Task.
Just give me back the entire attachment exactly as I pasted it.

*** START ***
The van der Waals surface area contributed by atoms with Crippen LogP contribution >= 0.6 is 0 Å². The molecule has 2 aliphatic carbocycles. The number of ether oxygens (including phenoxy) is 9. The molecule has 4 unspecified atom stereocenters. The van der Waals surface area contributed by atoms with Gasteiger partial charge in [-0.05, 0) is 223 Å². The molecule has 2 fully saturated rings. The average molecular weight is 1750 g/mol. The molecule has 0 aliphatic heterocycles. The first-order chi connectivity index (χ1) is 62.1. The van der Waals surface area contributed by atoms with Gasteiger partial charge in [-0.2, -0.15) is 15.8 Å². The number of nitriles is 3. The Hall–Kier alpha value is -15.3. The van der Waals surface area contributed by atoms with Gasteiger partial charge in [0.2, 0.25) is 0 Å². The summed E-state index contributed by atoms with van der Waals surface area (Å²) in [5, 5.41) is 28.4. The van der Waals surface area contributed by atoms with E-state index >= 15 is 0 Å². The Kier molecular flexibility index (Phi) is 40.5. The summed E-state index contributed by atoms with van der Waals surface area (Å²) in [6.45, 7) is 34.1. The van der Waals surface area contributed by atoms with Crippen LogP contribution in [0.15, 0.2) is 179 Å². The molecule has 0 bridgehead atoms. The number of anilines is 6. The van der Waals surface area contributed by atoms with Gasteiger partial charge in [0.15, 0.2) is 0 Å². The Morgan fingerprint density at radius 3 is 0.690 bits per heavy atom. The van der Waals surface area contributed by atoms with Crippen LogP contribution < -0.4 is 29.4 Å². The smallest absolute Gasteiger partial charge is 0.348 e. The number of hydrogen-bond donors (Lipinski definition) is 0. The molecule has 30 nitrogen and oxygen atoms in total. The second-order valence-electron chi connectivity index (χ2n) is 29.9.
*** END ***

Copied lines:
The van der Waals surface area contributed by atoms with Crippen LogP contribution >= 0.6 is 0 Å². The molecule has 2 aliphatic carbocycles. The number of ether oxygens (including phenoxy) is 9. The molecule has 4 unspecified atom stereocenters. The van der Waals surface area contributed by atoms with Gasteiger partial charge in [-0.05, 0) is 223 Å². The molecule has 2 fully saturated rings. The average molecular weight is 1750 g/mol. The molecule has 0 aliphatic heterocycles. The first-order chi connectivity index (χ1) is 62.1. The van der Waals surface area contributed by atoms with Gasteiger partial charge in [-0.2, -0.15) is 15.8 Å². The number of nitriles is 3. The Hall–Kier alpha value is -15.3. The van der Waals surface area contributed by atoms with Gasteiger partial charge in [0.2, 0.25) is 0 Å². The summed E-state index contributed by atoms with van der Waals surface area (Å²) in [5, 5.41) is 28.4. The van der Waals surface area contributed by atoms with E-state index >= 15 is 0 Å². The Kier molecular flexibility index (Phi) is 40.5. The summed E-state index contributed by atoms with van der Waals surface area (Å²) in [6.45, 7) is 34.1. The van der Waals surface area contributed by atoms with Crippen LogP contribution in [0.15, 0.2) is 179 Å². The molecule has 0 bridgehead atoms. The number of anilines is 6. The van der Waals surface area contributed by atoms with Gasteiger partial charge in [0.15, 0.2) is 0 Å². The Morgan fingerprint density at radius 3 is 0.690 bits per heavy atom. The van der Waals surface area contributed by atoms with Crippen LogP contribution < -0.4 is 29.4 Å². The smallest absolute Gasteiger partial charge is 0.348 e. The number of hydrogen-bond donors (Lipinski definition) is 0. The molecule has 30 nitrogen and oxygen atoms in total. The second-order valence-electron chi connectivity index (χ2n) is 29.9.